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Curried Vegetables, so delicious with Roti

Curried Vegetables, delicious with Roti
A variation of this curried vegetable dish was a staple when I was growing up. I am indian by origin; my ancestors came from India to Trinidad about a hundred years ago. They were very poor and when I compare the cuisine that I grew up that has indian roots, it's a much simpler version of the indian food that I would eat in an authentic Indian restaurant. The curry that is most prevalent in Trinidad has become fairly generic due to the spices being sold already ground and mixed. 
It has become so popular to buy prepackaged spice curry mixes in Trinidad, I did not know that curry was a mixture of spices until I read an indian recipe book. Curry traditionally is a mixture of turmeric, cumin (geera, hindi) and coriander (dhania, hindi) in its simplest from, but the variations are really endless, with the addition of other spices and nuts and seeds.
Cumin in both it's seed and ground is used in Trinidadian Indian cooking when we make chokas like 'Bygan Choka' and to make 'Dhal'. Fenugreek whose hindi name is 'Maithee' is a seed also used to 'chunkay' dhal. It has a scent reminiscent of maple syrup, but with a much spicier undertone.
This curry was made with a ready made curry spice blend, probably Chief, Turban or Chatak brands. I also added extra ground turmeric, cumin and coriander to add more flavor to my curry. You can add the equivalent extra curry powder if you don't have these spices. Try this recipe with dhalpourie or sada roti. It's simple and a great way to eat vegetables. You can substitute any vegetable you want, it's a very versatile and easy recipe. Just tweak your cooking time for the vegetables that you have added to ensure they are cooked. You can make this as dry or as saucy as you wish. I prefer a saucy curry that I can soak my dhalpourie or bread in. This can also be eaten with rice.

One note on herbs though. I used bandania, also called chadon beni in this curry. Cilantro can be substituted, but more should be used. Since I live in the tropics the herbs I use are very potent, due to the heat and much smaller in size. Less is needed to achieve flavor.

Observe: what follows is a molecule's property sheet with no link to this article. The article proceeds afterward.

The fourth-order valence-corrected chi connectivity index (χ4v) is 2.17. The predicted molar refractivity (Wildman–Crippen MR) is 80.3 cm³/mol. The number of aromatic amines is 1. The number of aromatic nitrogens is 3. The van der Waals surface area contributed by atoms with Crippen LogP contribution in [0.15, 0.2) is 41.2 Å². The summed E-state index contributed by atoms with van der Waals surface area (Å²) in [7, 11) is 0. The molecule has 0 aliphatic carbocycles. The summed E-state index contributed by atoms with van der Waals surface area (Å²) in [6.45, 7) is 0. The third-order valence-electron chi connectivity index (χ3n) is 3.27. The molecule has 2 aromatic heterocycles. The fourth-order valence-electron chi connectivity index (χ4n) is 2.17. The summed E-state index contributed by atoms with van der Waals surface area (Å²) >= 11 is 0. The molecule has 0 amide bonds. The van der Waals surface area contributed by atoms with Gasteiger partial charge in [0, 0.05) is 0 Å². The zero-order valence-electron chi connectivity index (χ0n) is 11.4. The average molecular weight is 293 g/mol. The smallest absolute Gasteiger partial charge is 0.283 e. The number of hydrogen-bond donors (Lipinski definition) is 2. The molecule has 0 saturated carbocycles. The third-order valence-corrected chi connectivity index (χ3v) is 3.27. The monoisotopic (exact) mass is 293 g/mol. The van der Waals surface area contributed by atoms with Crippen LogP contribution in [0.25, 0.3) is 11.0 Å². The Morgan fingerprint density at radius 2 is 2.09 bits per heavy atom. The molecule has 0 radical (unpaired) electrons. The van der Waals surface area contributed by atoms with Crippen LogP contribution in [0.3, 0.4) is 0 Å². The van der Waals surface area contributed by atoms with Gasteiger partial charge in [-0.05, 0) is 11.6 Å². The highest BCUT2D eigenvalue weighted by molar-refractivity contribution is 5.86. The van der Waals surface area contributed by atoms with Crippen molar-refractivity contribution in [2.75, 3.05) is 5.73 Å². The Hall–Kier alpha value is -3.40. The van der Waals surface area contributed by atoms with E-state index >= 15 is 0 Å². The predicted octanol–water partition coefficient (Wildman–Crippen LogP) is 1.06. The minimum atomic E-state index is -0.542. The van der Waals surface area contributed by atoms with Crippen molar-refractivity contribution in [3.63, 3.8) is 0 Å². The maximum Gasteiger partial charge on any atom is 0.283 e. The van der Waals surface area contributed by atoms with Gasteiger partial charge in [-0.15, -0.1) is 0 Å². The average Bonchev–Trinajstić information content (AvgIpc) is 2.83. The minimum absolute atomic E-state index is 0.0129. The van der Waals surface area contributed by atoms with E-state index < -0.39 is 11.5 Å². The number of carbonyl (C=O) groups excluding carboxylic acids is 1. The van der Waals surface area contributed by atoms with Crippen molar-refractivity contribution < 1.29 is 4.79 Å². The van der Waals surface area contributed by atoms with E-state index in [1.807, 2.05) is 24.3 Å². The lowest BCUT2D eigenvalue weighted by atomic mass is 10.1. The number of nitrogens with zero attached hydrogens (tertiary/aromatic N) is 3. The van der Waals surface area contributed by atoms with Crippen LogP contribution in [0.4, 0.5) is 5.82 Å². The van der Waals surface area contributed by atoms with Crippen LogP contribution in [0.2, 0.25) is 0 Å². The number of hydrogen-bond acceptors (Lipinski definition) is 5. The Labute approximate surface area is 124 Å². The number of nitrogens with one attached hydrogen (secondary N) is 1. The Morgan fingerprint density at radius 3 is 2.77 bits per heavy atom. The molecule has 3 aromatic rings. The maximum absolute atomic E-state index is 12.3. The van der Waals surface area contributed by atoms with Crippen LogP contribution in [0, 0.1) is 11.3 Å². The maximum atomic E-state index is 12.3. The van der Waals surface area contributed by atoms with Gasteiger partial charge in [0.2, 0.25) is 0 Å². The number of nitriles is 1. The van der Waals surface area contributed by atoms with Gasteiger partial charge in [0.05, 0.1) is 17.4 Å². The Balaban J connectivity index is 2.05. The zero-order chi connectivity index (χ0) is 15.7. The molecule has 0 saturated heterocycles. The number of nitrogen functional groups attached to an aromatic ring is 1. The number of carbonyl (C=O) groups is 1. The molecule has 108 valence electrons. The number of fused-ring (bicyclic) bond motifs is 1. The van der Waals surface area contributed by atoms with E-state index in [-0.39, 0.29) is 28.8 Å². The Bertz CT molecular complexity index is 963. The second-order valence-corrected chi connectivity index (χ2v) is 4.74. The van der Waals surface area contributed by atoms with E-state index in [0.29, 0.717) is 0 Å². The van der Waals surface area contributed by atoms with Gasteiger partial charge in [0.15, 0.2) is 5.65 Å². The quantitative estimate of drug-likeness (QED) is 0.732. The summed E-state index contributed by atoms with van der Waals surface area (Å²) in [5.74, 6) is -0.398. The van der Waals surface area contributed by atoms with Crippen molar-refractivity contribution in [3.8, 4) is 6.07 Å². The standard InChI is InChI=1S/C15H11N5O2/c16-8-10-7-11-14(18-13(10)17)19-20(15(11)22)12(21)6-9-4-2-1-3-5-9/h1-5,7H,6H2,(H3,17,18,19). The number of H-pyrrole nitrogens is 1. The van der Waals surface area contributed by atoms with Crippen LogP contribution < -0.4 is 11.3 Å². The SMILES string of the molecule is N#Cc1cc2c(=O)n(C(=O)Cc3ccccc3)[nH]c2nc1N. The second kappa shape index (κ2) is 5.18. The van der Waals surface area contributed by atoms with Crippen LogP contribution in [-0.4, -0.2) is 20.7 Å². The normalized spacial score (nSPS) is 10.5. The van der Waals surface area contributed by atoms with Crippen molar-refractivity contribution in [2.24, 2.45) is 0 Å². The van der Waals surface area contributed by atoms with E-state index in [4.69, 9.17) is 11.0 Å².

Cuisine:        Trinidadian Indian,
Good for:      Lunch, Dinner      
Time:            1 hour
Serves:         7
Skill:             Medium
Suitable:       Vegetarian

½                 cauliflour
1                  onion sliced
4                  garlic cloves minced
4                  potatoes
5                  tomatoes
2 c               sliced patchoi or spinach
1                  hot congo pepper
2 tsp            curry powder
1 tsp            coriander
½ tsp           ground cumin
½ tsp           tumeric
1 c               milk
3                  leaves bandania (chadon beni), cilantro can be substituted
3 tb             coconut or vegetable oil
                    salt to taste
                    water as needed  

  1. Cut cauliflower into florets.
  2. Chop potatoes into bite sized pieces.
  3. Put oil in pan and heat on medium.
  4. Add curry powder, turmeric, cumin, coriander and fry till fragrant. Add water to this mixture occasionally to ensure spices don't burn.
  5. Add onion and garlic and fry till soft.
  6. Add vegetables, potatoes and tomatoes first, then cauliflower and patchoi last. Fry for a few minutes for each vegetables.
  7. Add about a cup of water and let cook down, till the vegetables candy at the bottom and then add water again.
  8. Add milk to pot and let reduce a few minutes.
  9. Repeat process until the vegetables are cooked.
  10. Add salt and pepper to taste.
  11. Be careful not to burst the hot pepper, unless you like your food very hot. Take out of pot.
  12. Add bandania at the end or parsley.


  1. I'm going to try this tomorrow! Need to start eating healthy again! :)
    Mairead x


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